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Lind, James

scurvy fruit citrus sailors

(1716–94) British physician: rediscovered cure for scurvy.

A surgeon’s apprentice at 15, Lind became a naval surgeon. Scurvy (‘the plague of the sea’) was first seen in sailors at the end of the Middle Ages when sea voyages began to take months. The surgeon John Woodall (1556?–1643) described in his book The Surgeon’s Mate the prevention and cure of scurvy by eating citrus fruit (such as limes, oranges and lemons) but this was soon forgotten. In 1747 Lind experimented by dividing a dozen scorbutic sailors into six pairs given different diets for 14 days. He found that citrus fruit with the diet gave much improvement in 6 days; and in 1754 he published A Treatise on the Scurvy . Adoption of the treatment and use of fruit to prevent the disease was slow, although used the method in his great southern explorations of the 1770s, losing only one man (out of 118) to scurvy in 3½ years. Only by 1795 was lime juice given regularly to sailors; even so, cases were still reported in the following century, from prisons, the Crimean War and polar expeditions (possibly including Scott’s). By 1907, Norwegian workers had induced scurvy experimentally in guinea pigs, classic work on vitamins had begun and in 1928 isolated vitamin C (ascorbic acid), present in citrus fruit, deficiency of which leads to scurvy.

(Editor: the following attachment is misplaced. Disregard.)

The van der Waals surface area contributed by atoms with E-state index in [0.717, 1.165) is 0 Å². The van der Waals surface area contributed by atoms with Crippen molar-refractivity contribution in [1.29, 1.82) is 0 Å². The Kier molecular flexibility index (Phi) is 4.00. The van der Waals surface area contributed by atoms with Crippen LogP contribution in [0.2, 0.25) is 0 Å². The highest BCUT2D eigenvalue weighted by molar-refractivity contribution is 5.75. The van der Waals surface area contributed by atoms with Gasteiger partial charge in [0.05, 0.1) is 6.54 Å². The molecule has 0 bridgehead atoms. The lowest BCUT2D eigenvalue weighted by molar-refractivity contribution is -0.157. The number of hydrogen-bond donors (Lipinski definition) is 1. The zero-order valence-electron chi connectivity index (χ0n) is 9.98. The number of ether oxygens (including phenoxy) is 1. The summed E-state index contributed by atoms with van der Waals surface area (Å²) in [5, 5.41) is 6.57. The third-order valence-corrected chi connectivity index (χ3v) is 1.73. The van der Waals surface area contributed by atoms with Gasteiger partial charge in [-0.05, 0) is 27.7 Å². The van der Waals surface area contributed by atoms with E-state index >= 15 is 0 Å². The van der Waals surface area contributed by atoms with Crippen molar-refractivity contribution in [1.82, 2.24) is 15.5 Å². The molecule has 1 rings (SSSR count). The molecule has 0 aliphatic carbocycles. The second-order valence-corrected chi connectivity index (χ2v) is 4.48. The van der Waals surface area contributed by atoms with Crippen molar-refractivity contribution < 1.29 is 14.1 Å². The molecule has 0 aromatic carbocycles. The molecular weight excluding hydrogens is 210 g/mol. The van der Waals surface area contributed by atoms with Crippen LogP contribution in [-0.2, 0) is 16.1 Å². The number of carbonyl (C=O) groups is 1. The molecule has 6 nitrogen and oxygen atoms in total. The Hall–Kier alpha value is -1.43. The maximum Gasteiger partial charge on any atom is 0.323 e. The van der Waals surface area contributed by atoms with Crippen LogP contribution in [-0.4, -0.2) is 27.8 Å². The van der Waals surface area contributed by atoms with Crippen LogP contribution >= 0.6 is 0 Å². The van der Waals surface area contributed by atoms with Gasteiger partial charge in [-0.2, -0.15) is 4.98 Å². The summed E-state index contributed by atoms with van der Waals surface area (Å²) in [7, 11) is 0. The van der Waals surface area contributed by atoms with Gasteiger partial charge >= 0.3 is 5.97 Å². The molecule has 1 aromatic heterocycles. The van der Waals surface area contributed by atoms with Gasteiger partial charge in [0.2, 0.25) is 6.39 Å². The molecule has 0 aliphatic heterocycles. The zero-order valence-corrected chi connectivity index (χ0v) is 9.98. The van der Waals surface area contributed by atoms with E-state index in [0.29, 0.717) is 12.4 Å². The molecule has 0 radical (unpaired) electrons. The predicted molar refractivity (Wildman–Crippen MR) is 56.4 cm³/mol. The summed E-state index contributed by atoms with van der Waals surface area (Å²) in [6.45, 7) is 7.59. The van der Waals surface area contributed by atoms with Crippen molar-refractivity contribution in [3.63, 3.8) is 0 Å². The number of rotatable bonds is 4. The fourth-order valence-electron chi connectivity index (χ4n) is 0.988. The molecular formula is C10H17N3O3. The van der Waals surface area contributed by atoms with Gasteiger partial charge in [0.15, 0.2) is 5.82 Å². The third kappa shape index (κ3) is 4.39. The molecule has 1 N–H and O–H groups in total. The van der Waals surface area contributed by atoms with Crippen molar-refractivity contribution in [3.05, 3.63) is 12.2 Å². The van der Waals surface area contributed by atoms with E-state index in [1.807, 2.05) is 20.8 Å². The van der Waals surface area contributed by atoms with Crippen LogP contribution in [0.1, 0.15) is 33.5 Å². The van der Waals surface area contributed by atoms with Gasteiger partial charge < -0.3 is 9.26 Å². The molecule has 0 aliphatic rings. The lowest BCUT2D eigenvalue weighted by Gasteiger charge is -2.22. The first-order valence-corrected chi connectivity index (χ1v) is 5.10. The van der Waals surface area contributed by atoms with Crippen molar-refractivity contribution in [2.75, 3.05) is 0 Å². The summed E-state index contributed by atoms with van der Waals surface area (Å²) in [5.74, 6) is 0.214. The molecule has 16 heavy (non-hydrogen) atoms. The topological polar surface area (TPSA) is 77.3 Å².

Lindblad, Bertil [next] [back] Lincoln Motion Picture Company, The (1915–1923)

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